No theological concept is more important to Christians’ daily experience of connection between our faith and our work than the Reformation doctrine of vocation. But how can we find Christian vocation in a sector as modern, fast-moving, and, well, secular as science and technology?
In Luther’s formulation, our vocations are as multiple as our relationships with others for whom we have some responsibility. As we work on behalf of bosses, colleagues, customers, family members, neighbors, and our larger community and society, these vocations incarnate our responses to the greatest commandment: to love God and neighbor through our work.
So far, this sounds good. But where it often runs aground is when we try to find resonance between this high Christian concept of vocation and the very modern sectors in our contemporary capitalist “information economy.” This raises an important question for Christian workers in the 21st century: What does vocation look like in fields of work that Luther and Calvin could not have even imagined — let alone the Apostle Paul or the Evangelists?
In the science and technology sector, the vocational problem seems at least twofold. First, we may struggle with a fundamental question about the very “brainy” nature of the work that often takes place in these fields: Such work can seem so distant from the more obvious kinds of person-to-person service that Luther knew in his 16th-century reality. And some of our modern American church traditions don’t offer much guidance toward a “Christian life of the mind.” I know this at a personal level, because as a young adult convert in a typically pragmatic evangelical culture, I struggled to find some Christian rationale for the academic life to which I was attracted. And for the lack of such a rationale, for years I put off going to graduate school.
Second, Christians’ struggles with questions of vocation in science and technology fields are often intensified by something many of us are taught both in school and in the wider society, something scholars call “the warfare thesis.” The thesis suggests a longstanding and essential enmity between the Christian faith and the scientific enterprise; its current cultural power is reflected in such popular media portrayals of scientific topics as the 2014 update of Carl Sagan’s Cosmos TV series, hosted by Neil Degrasse Tyson (seeing its third season this year).
But, no matter its influence, this idea ignores the actual history of Christian thought and action in scientific and technological innovation. In fact, the scientific revolution — the seedbed of all modern scientific disciplines — immediately throws a wrench into the warfare thesis.
The scientific revolution happened before the secularizing Enlightenment, and in that pre-Enlightenment era, almost all of the great scientists were themselves Christians. Though a few colored outside the lines of historic orthodoxy, all were people of faith who pursued scientific and technological innovation out of Christian motives and understandings, because the “warfare” between faith and science, in reality, is nonexistent.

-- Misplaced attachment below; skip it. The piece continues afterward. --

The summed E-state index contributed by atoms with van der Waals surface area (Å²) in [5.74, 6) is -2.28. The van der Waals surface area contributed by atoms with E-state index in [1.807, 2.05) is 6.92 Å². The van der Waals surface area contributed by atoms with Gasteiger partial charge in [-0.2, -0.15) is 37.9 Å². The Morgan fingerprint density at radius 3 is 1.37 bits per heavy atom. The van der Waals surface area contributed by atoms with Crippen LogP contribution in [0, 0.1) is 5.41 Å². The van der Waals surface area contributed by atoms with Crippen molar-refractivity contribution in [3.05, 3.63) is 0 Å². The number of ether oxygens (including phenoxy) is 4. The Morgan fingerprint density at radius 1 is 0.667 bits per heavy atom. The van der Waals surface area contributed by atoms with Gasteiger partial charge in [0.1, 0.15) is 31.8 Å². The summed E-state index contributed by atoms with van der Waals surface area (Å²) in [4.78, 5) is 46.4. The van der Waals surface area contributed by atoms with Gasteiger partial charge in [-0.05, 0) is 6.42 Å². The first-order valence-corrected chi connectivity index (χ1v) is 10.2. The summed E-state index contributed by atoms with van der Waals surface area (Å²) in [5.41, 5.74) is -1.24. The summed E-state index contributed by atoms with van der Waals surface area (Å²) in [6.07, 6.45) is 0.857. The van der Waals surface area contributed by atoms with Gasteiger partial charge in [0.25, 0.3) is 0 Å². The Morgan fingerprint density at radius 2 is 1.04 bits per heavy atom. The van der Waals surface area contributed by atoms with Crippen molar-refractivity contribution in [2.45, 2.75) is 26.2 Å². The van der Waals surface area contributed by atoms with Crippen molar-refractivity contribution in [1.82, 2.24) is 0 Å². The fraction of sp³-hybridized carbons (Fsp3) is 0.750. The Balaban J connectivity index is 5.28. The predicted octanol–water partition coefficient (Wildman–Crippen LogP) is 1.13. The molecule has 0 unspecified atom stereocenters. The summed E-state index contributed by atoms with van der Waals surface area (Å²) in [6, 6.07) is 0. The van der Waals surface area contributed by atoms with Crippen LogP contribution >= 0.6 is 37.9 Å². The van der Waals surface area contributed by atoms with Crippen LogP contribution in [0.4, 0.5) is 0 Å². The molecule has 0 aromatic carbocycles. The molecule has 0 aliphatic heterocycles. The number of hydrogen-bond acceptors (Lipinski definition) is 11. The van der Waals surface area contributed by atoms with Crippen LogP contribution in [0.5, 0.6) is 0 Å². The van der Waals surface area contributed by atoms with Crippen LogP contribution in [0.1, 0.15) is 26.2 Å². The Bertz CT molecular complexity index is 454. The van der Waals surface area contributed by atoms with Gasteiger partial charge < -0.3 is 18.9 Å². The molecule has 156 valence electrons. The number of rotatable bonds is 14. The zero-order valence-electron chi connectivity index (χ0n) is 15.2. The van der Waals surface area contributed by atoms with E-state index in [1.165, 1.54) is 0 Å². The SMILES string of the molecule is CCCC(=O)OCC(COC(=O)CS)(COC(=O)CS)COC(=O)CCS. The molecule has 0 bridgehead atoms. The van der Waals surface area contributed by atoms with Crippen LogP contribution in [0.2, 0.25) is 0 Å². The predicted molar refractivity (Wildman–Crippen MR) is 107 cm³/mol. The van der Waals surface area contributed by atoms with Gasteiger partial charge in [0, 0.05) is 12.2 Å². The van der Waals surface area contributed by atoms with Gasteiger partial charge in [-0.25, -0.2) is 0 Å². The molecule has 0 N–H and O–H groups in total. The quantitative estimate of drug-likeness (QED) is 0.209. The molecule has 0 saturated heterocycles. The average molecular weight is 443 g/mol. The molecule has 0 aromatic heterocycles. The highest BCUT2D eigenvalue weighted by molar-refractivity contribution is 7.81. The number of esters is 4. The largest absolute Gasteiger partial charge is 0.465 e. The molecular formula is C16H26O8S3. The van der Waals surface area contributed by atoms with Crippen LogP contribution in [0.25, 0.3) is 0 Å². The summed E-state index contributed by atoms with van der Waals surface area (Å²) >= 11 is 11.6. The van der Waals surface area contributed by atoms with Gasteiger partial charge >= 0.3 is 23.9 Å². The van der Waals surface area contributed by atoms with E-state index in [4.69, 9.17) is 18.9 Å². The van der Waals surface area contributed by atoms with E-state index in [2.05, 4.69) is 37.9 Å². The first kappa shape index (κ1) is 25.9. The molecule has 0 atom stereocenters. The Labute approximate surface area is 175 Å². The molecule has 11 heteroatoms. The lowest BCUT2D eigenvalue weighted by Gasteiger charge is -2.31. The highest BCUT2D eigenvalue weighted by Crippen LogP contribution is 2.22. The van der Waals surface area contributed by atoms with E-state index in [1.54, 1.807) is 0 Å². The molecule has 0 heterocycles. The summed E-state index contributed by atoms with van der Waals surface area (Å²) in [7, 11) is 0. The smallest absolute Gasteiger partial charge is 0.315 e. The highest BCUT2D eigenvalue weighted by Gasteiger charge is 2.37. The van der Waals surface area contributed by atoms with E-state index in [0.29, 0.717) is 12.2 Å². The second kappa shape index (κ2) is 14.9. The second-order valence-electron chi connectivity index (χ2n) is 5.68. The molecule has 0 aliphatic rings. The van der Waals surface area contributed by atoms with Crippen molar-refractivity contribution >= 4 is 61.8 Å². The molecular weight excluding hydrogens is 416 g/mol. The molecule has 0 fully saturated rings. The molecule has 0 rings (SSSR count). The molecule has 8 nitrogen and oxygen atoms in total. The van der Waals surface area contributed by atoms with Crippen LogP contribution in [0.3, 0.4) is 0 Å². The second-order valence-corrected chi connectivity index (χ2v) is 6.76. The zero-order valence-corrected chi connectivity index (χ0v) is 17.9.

So, on what theological and historical grounds did the Christian scientific revolutionaries of the 16th and 17th centuries write their story of science, not in warfare, but in harmony with faith?
Creation is a gift for human flourishing.
From the earliest years of the church, creation (the natural world) was taken to be a gift, given to us by a good God to support human flourishing. This is the meaning of such biblical terms as the Hebrew shalom and ashre, and their Greek analogues eirene and makarios — all of which appear in many places in Scripture, and all of which, as New Testament scholar Jonathan Pennington has argued, point to creational aspects of human flourishing. And this is why Miroslav Volf has recently, in his book For the Life of the World, called the guild of theologians back to the central place of human flourishing in the task of theology because God’s intention for us was and is that each of us flourish and cause others to flourish through making ourselves fruitful in this created world.
The central term in God’s Genesis command to “be fruitful,” parah, means not just “have babies,” but really “create culture,” as Tom Nelson reminds us. Parah points to all the marvelous ways God’s human image-bearers have since the Creation sustained themselves materially; developed social institutions; pursued truth, goodness, and beauty; and built cultures and civilizations. His intention for us, captured in Genesis, is that we cultivate and care for the earth he has given us, and creatively draw out its potentialities. In the resonant phrase sometimes attributed to the 16th-century spiritual master Ignatius of Loyola (founder of the Jesuits) and grounded in words of the Apostle Paul (1 Cor 4:7), “all is gift.” From the very earliest church, Christians have understood this to be true, and have affirmed — just as Genesis does — the goodness of the creation that supports us.
Reason is a gift, an important part of God’s image in us.
Also from the earliest years of the movement, Christians have understood reason as an important part — even the most important part — of the image of God in humans. As church historian Jaroslav Pelikan puts it in volume three of his magisterial series, The Christian Tradition: A History of the Development of Doctrine, “When the Christian gospel came into the world, it succeeded in converting the most rational of men, the Greek philosophers, to its message; this was proof that the gospel was not to be dismissed as irrationality and ‘insanity.’”
Among those converted philosophers were such key early Christian leaders as Athenagoras of Athens, Justin Martyr, Clement of Alexandria, and Origen of Alexandria. Such thinkers led the way toward systematic Christian understanding of God, humanity, and the world, a tradition of Christian thought that continues today.
If I had understood this pro-reason Christian heritage as a young adult, it would have saved me some misery as I struggled with the question of whether the disciplines of the mind can be of any service whatsoever to the church. Little did I know then that not only the early but also the medieval church — contrary to the Enlightenment caricatures that still hang around today — concentrated much thought and effort on the question of how best to employ this surpassing gift of reason. For them, applying human reason to understanding and ordering creation was a matter of Christian obedience to the Genesis mandate.
God mandates that we use reason to understand creation.